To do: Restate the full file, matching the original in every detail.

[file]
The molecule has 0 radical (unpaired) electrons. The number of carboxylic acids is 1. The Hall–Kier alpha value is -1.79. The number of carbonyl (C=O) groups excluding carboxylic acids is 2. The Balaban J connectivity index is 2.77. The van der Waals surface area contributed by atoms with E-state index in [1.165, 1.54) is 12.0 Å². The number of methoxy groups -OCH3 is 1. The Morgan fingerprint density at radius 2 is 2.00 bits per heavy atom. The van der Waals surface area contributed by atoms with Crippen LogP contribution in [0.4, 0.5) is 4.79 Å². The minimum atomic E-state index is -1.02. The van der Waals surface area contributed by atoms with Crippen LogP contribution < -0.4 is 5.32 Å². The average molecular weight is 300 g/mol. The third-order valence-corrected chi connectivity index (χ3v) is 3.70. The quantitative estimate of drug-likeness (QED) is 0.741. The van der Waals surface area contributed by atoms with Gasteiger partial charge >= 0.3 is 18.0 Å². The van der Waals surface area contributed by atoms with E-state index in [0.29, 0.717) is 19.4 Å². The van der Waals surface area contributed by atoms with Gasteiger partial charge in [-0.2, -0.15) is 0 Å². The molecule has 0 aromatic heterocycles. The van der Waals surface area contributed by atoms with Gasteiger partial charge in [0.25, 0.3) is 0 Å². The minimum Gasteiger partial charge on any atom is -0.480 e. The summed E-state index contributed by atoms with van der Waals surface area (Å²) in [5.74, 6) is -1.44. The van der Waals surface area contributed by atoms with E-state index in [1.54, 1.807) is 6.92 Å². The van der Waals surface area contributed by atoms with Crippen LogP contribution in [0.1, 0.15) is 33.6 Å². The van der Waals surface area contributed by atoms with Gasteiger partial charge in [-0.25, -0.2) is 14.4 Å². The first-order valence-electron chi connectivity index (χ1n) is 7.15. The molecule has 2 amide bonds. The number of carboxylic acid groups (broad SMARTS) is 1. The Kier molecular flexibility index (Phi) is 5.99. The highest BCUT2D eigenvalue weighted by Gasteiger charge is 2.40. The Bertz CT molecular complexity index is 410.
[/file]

The molecule has 0 radical (unpaired) electrons. The number of carboxylic acids is 1. The Hall–Kier alpha value is -1.79. The number of carbonyl (C=O) groups excluding carboxylic acids is 2. The Balaban J connectivity index is 2.77. The van der Waals surface area contributed by atoms with E-state index in [1.165, 1.54) is 12.0 Å². The number of methoxy groups -OCH3 is 1. The Morgan fingerprint density at radius 2 is 2.00 bits per heavy atom. The van der Waals surface area contributed by atoms with Crippen LogP contribution in [0.4, 0.5) is 4.79 Å². The minimum atomic E-state index is -1.02. The van der Waals surface area contributed by atoms with Crippen LogP contribution < -0.4 is 5.32 Å². The average molecular weight is 300 g/mol. The third-order valence-corrected chi connectivity index (χ3v) is 3.70. The quantitative estimate of drug-likeness (QED) is 0.741. The van der Waals surface area contributed by atoms with Gasteiger partial charge >= 0.3 is 18.0 Å². The van der Waals surface area contributed by atoms with E-state index in [0.29, 0.717) is 19.4 Å². The van der Waals surface area contributed by atoms with Gasteiger partial charge in [-0.2, -0.15) is 0 Å². The molecule has 0 aromatic heterocycles. The van der Waals surface area contributed by atoms with Gasteiger partial charge in [0.25, 0.3) is 0 Å². The minimum Gasteiger partial charge on any atom is -0.480 e. The summed E-state index contributed by atoms with van der Waals surface area (Å²) in [5.74, 6) is -1.44. The van der Waals surface area contributed by atoms with E-state index in [1.54, 1.807) is 6.92 Å². The van der Waals surface area contributed by atoms with Crippen LogP contribution in [0.1, 0.15) is 33.6 Å². The van der Waals surface area contributed by atoms with Gasteiger partial charge in [-0.25, -0.2) is 14.4 Å². The first-order valence-electron chi connectivity index (χ1n) is 7.15. The molecule has 2 amide bonds. The number of carboxylic acid groups (broad SMARTS) is 1. The Kier molecular flexibility index (Phi) is 5.99. The highest BCUT2D eigenvalue weighted by Gasteiger charge is 2.40. The Bertz CT molecular complexity index is 410.